on mango leaves?" Oddly, because of the Finlay book, I did know that. Moreover, I knew that mango leaves being so vile that no sane creature would eat them voluntarily, the unlucky cows are force-fed! I love arcane knowledge.

Here are two more books in the same vein -- The Primary Colors (no, not the political novel by 'anonymous'), and The Secondary Colors, both by Alexander Theroux (Henry Holt and Company). Essays on, you guessed it, blue, yellow, red, orange, purple and green, respectively. So incredibly rich, like chocolate truffles, that I can only read bits at a time. Here is a tiny sample:

"Green is a color that in the depths of its chromal motion somehow always manages to whistle up another, gray or blue, yellow or lavender, and in that regard always reminds me of Simon's insightful remark to Victoria in Noel Coward's Shadow Play: "Everything smells like something else."

Delicious.

PaulaCT

Kitty Wallis
04-17-2004, 06:40 PM
"Green is a color that in the depths of its chromal motion somehow always manages to whistle up another, gray or blue, yellow or lavender, and in that regard always reminds me of Simon's insightful remark to Victoria in Noel Coward's Shadow Play: "Everything smells like something else."
Delicious.
PaulaCT

Delicious indeed.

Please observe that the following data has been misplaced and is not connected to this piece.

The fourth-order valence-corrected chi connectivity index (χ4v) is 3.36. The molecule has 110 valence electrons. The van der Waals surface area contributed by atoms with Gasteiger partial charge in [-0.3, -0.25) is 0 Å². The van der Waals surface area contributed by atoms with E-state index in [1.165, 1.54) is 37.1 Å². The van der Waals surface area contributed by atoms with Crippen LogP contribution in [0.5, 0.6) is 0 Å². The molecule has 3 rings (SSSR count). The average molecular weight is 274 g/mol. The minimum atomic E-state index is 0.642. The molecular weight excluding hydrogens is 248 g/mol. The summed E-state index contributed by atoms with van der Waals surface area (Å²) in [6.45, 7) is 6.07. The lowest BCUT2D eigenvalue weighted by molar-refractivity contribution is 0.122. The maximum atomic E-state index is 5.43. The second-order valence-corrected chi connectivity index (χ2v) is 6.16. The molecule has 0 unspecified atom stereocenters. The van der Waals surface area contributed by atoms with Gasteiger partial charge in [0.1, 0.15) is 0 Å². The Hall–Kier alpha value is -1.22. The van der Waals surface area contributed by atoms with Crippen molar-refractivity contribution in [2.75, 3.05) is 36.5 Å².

pampe
04-29-2004, 01:37 PM
now that you have morphed into book:

try

THE PRIMARY COLORS (http://www.amazon.com/exec/obidos/tg/detail/-/0805047018/ref=pd_sim_books_3/002-0657772-3115269?v=glance&s=books) by Alexander Theroux

and he did THE SECONDARY COLORS (http://www.amazon.com/exec/obidos/tg/detail/-/0805053263/002-0657772-3115269?v=glance) also

GREAT stuff!

fun reads both

Khadres
04-30-2004, 08:31 AM
now that you have morphed into book:

try

THE PRIMARY COLORS (http://www.amazon.com/exec/obidos/tg/detail/-/0805047018/ref=pd_sim_books_3/002-0657772-3115269?v=glance&s=books) by Alexander Theroux

and he did THE SECONDARY COLORS (http://www.amazon.com/exec/obidos/tg/detail/-/0805053263/002-0657772-3115269?v=glance) also

GREAT stuff!

fun reads both

Would you mind, when you have the time, giving a short review of these in the Books and Video Reviews thread? That way, members looking for a good read on color will be able to find these more easily. They definitely sound intriguing!

pampe
04-30-2004, 09:36 AM
certainly


DONE

Laura Shelley
04-30-2004, 12:26 PM